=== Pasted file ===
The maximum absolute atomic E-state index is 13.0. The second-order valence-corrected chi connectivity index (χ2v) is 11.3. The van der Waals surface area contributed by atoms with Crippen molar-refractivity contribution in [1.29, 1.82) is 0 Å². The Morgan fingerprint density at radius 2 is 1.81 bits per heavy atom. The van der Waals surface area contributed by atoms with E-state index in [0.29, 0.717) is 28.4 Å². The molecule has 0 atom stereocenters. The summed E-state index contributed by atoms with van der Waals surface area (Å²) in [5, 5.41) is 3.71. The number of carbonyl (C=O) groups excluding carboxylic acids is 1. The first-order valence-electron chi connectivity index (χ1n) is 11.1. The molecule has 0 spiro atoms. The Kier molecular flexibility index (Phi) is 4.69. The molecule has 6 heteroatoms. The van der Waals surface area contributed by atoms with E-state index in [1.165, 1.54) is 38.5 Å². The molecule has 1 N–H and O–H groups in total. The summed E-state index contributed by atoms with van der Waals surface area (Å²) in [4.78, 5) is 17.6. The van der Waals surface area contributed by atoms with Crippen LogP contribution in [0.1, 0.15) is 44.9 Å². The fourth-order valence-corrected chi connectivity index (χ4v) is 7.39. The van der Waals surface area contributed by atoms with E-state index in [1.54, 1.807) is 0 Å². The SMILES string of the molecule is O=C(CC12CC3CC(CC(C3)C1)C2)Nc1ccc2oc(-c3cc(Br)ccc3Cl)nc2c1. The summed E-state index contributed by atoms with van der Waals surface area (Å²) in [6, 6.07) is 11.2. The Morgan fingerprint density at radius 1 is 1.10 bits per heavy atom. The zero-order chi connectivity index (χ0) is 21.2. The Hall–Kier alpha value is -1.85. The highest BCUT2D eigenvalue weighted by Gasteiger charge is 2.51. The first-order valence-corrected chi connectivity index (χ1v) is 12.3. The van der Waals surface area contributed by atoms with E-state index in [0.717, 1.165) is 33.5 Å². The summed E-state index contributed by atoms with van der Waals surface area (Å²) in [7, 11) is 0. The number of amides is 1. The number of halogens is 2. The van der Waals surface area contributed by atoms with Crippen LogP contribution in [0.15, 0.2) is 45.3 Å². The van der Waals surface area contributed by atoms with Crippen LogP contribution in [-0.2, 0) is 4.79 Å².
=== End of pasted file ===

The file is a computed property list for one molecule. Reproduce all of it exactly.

The maximum absolute atomic E-state index is 13.0. The second-order valence-corrected chi connectivity index (χ2v) is 11.3. The van der Waals surface area contributed by atoms with Crippen molar-refractivity contribution in [1.29, 1.82) is 0 Å². The Morgan fingerprint density at radius 2 is 1.81 bits per heavy atom. The van der Waals surface area contributed by atoms with E-state index in [0.29, 0.717) is 28.4 Å². The molecule has 0 atom stereocenters. The summed E-state index contributed by atoms with van der Waals surface area (Å²) in [5, 5.41) is 3.71. The number of carbonyl (C=O) groups excluding carboxylic acids is 1. The first-order valence-electron chi connectivity index (χ1n) is 11.1. The molecule has 0 spiro atoms. The Kier molecular flexibility index (Phi) is 4.69. The molecule has 6 heteroatoms. The van der Waals surface area contributed by atoms with E-state index in [1.165, 1.54) is 38.5 Å². The molecule has 1 N–H and O–H groups in total. The summed E-state index contributed by atoms with van der Waals surface area (Å²) in [4.78, 5) is 17.6. The van der Waals surface area contributed by atoms with Crippen LogP contribution in [0.1, 0.15) is 44.9 Å². The fourth-order valence-corrected chi connectivity index (χ4v) is 7.39. The van der Waals surface area contributed by atoms with E-state index in [1.54, 1.807) is 0 Å². The SMILES string of the molecule is O=C(CC12CC3CC(CC(C3)C1)C2)Nc1ccc2oc(-c3cc(Br)ccc3Cl)nc2c1. The summed E-state index contributed by atoms with van der Waals surface area (Å²) in [6, 6.07) is 11.2. The Morgan fingerprint density at radius 1 is 1.10 bits per heavy atom. The zero-order chi connectivity index (χ0) is 21.2. The Hall–Kier alpha value is -1.85. The highest BCUT2D eigenvalue weighted by Gasteiger charge is 2.51. The first-order valence-corrected chi connectivity index (χ1v) is 12.3. The van der Waals surface area contributed by atoms with E-state index in [0.717, 1.165) is 33.5 Å². The summed E-state index contributed by atoms with van der Waals surface area (Å²) in [7, 11) is 0. The number of amides is 1. The number of halogens is 2. The van der Waals surface area contributed by atoms with Crippen LogP contribution in [0.15, 0.2) is 45.3 Å². The van der Waals surface area contributed by atoms with Crippen LogP contribution in [-0.2, 0) is 4.79 Å².